Many years ago, Matt Pond was making a big noise with the punkish Mel's Rockpile, and after finding that association creatively stifling and unsatisfying, he relocated from his idyllic New Hampshire surroundings to the grittier confines of Philadelphia. This culture clash has defined Pond's subsequent creative output.
Since his 1998 debut, Deer Apartments, Pond has released a series of gorgeously arranged and intimately constructed indie pop masterpieces to great critical acclaim, if little commercial notice. Pond's baroque pop jones has quite a lot in common with his punk roots and is manifested in darker, more ominous sonic markers like the Cure and the Fall. After Pond filters those influences, his grandiose yet stripped-down pop inventions suggest an affinity to Mark Eitzel's sparse solo ventures coupled with Nick Drake's fuller, fleshier moments.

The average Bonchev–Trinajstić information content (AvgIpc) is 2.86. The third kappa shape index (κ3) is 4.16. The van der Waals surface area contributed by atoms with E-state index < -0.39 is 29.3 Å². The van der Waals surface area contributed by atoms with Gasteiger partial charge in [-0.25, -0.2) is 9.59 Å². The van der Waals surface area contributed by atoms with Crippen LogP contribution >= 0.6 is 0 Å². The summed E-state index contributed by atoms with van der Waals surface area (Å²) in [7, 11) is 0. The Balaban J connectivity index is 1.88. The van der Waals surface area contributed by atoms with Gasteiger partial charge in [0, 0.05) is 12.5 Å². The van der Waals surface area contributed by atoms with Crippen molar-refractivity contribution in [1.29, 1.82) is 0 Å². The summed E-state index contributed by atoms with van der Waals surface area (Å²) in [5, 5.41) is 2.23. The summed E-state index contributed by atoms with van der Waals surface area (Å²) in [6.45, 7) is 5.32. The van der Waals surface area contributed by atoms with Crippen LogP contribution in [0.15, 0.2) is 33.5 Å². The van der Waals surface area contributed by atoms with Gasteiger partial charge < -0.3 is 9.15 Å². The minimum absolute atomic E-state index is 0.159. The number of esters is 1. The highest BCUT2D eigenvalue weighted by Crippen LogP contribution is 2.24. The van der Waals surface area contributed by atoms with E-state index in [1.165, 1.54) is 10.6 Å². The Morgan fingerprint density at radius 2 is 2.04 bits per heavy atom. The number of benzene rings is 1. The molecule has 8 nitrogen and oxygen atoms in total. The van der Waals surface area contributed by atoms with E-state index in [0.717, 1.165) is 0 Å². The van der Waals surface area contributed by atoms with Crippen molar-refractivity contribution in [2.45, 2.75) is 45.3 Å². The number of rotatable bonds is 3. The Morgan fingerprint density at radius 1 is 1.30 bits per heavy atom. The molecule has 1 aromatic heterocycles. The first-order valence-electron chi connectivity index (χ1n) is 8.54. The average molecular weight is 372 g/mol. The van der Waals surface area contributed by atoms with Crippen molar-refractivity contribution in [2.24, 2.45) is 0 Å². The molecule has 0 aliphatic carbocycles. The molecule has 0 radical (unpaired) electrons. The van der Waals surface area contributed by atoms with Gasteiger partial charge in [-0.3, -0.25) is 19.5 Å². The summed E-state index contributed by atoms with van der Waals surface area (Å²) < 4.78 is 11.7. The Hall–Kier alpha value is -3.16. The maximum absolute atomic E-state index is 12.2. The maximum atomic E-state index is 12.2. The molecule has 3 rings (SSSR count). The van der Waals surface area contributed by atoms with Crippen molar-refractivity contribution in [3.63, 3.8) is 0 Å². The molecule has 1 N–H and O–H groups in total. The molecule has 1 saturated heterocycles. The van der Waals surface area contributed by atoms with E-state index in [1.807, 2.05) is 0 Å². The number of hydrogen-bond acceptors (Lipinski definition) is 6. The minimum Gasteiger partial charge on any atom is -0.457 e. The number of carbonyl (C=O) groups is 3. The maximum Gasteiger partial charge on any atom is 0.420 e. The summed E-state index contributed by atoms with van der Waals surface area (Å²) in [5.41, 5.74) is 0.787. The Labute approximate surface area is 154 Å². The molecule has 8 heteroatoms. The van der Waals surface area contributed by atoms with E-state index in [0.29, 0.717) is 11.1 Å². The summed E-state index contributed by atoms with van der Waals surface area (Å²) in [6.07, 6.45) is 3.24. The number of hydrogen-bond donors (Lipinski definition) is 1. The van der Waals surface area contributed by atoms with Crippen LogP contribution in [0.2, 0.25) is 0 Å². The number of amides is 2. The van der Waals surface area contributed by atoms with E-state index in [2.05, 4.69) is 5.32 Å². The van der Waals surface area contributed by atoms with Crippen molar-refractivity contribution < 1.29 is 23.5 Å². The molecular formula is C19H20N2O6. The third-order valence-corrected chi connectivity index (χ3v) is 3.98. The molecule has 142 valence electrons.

Pond's latest creation is the much-anticipated full-length The Green Fury, the follow-up to 2000's well-received Measure and the surest proof yet of the potential that Pond has been hinting at over his past few releases. Perhaps the biggest news on The Green Fury is the way that Pond's erstwhile players (folks like cellists Jim Hostetter and Eve Miller, drummer Mike Kennedy, guitarist Jim Kehoe, and bassist Matthew Raisch, among others) have coalesced into a unified band behind Pond's songs, which still offer oblique observations into his ongoing urban-hell-vs.-pastoral-hell conflict. In much the same way that Joe Pernice has resolved the gulf between his rock-based past and his pop-infused present, Matt Pond has successfully planted his brilliant chamber-pop aspirations atop his perpetually agitated rock foundation.